Each year the Department of Agriculture (USDA) funds approximately 17 million dollars in transit subsidies for employees across the country to encourage the use of mass transit for commuting purposes in order to reduce traffic congestion, dangerous greenhouse emissions and pollutants.
In alignment with the Telework Enhancement Act of 2010, USDA recently determined that more than 70% of its total workforce is eligible to participate in telework. Based on a cost savings model used from the Telework Research Network, if those employees who currently receiving transit subsidies and are eligible to telework desired to add just two additional days of telework per week and opted to reduce their transit subsidy to work from home or from an alternate worksite closer to their home- USDA would save nearly $1 million, or more, per year.
Since January 2011, USDA has overhauled its Telework Program and is gaining recognition in the industry as a thought leader in this area.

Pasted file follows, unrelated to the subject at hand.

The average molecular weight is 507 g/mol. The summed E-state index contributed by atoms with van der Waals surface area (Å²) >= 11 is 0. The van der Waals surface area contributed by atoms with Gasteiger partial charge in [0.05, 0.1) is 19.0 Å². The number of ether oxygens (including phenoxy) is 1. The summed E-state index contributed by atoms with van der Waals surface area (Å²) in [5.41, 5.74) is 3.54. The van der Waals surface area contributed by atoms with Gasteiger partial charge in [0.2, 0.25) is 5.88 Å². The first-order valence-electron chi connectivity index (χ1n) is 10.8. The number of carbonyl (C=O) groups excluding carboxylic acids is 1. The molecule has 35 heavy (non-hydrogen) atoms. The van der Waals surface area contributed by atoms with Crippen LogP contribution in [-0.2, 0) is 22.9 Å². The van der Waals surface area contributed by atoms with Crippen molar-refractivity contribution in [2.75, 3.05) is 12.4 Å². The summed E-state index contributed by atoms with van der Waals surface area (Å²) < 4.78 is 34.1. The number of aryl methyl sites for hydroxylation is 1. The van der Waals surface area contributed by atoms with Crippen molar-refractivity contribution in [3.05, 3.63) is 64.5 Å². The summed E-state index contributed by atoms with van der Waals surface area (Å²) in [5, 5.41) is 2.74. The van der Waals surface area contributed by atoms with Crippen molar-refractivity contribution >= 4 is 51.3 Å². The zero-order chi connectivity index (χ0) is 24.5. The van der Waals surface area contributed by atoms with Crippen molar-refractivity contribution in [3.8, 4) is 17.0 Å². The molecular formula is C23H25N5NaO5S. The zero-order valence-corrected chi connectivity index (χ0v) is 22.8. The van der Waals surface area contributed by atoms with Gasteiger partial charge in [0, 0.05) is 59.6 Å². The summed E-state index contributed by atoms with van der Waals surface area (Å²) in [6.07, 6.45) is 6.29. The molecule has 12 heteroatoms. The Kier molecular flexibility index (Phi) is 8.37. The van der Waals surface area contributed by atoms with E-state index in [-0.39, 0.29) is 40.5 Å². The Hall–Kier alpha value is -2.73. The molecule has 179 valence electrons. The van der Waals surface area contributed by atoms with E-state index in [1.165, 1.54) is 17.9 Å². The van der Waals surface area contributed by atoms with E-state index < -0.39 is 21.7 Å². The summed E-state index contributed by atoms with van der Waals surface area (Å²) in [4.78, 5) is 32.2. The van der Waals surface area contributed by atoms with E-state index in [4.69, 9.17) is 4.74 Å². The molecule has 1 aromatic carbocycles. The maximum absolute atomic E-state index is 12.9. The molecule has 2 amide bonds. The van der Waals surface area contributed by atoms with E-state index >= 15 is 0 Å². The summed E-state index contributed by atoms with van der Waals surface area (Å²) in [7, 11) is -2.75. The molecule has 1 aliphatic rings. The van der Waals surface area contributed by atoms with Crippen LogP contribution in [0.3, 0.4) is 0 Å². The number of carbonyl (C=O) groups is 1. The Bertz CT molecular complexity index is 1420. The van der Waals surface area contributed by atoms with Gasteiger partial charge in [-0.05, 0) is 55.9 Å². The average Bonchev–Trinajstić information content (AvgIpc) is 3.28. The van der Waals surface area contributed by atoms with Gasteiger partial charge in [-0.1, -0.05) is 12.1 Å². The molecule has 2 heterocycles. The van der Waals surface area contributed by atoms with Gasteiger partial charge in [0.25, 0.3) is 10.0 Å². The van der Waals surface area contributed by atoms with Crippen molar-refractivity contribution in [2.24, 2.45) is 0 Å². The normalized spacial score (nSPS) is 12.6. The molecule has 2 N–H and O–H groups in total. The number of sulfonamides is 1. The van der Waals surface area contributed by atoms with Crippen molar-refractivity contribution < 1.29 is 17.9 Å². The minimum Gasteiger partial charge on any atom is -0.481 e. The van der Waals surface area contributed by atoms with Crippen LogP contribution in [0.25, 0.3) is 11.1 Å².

If USDA’s model were applied government wide, similar telework participation/transit subsidy decreases could possible save agencies more than $4.5 billion per year, reduce greenhouse gases by 309 thousand tons and save 1.7 million barrels of oil (valued at $156 million).
Reductions in funding Transit Subsidies by increasing telework would also help to stimulate the economy by saving federal employees between $350 and $1,000 per year and would allow them to recoup up to 6 full work days per year- time they would have otherwise spent commuting back and forth to their traditional offices.
Learn more about USDA’s Telework Program by contacting Mika Cross at email@example.com.